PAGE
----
22. Mefloquine Dispatches: Mil Mi-24, 27th March 1997
by Shane Granger
Cabinet papers are a source that I have been meaning to research.
Using 1998/99 cabinet papers Andrew Probyn from the Australian Broadcasting Commission has put together this piece on the fate of the Russian gunships owned by the Sandline mercenaries that we might have faced if we had of been deployed on the 22nd March 1997. Secrets of how Russian attack helicopters came to Australia revealed 20 years later. Extract:
The $50 million deal, signed in January 1997 to the horror of the then Howard government, would have seen foreign mercenaries flown in to destroy the Bougainville rebellion, using second-hand military equipment.
But two months later, on March 27, 1997, Australia agreed to a request from the PNG government to accept custody of the gear bought by PNG from Sandline.
“The PNG government was concerned about the delivery of the equipment to PNG in the uncertain political circumstance that prevailed at the time,” then defence minister John Moore wrote in his confidential cabinet submission.
At the time of the controversial purchase the PNG armed forces had a helicopter fleet consisting of five Bell UH-1 Iroquois of which only one was serviceable.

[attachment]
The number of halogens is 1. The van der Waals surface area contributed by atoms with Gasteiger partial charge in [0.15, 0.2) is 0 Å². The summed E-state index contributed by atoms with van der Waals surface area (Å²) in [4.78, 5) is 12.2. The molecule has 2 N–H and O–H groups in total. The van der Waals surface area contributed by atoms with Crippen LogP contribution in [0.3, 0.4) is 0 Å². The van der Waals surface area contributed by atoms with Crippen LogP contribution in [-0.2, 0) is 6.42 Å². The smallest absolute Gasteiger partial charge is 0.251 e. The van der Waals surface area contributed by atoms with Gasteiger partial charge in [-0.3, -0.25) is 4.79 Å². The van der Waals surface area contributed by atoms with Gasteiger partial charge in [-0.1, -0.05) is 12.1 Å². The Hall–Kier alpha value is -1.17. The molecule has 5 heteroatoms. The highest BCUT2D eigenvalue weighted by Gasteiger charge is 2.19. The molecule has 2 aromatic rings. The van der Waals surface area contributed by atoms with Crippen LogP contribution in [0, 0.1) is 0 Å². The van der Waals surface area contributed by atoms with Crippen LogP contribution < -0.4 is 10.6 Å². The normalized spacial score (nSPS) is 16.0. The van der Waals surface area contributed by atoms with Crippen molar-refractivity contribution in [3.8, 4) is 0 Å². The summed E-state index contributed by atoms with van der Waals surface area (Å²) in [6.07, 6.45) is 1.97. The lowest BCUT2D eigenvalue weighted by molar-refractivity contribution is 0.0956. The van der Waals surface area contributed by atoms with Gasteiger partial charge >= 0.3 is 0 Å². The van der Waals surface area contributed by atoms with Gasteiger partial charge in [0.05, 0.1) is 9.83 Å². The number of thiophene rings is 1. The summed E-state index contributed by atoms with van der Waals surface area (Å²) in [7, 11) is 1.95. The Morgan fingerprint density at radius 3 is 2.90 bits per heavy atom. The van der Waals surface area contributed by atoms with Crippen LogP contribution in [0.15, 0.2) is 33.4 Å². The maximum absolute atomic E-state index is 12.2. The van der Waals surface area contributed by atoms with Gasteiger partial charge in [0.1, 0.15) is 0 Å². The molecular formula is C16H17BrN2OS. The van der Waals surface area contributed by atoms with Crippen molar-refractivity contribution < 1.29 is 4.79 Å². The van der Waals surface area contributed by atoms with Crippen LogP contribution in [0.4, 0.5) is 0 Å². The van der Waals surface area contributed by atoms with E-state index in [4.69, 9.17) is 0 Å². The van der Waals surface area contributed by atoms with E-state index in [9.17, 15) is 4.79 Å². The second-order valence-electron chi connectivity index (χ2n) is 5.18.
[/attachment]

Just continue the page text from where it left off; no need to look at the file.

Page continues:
It also reaffirms an important date for me. I remember being stood down after three-days, which would have been the 24th March 1997. The PNG Prime Minister (Chan) had left parliament due to massive protests to his rule during those three days. The Australian Government then agreed to take the Russian helicopters (2x Mil Mi-24 and 2x Mi-8 transports) on the 27th March 1997 as the PNG Parliament began to sort out the mess.
There was also a cache of other fixed wing aircraft that Sandline had purchased and the PNG government kept but were never used in combat.
I now wonder what happened to those planes?
Picture: The Drive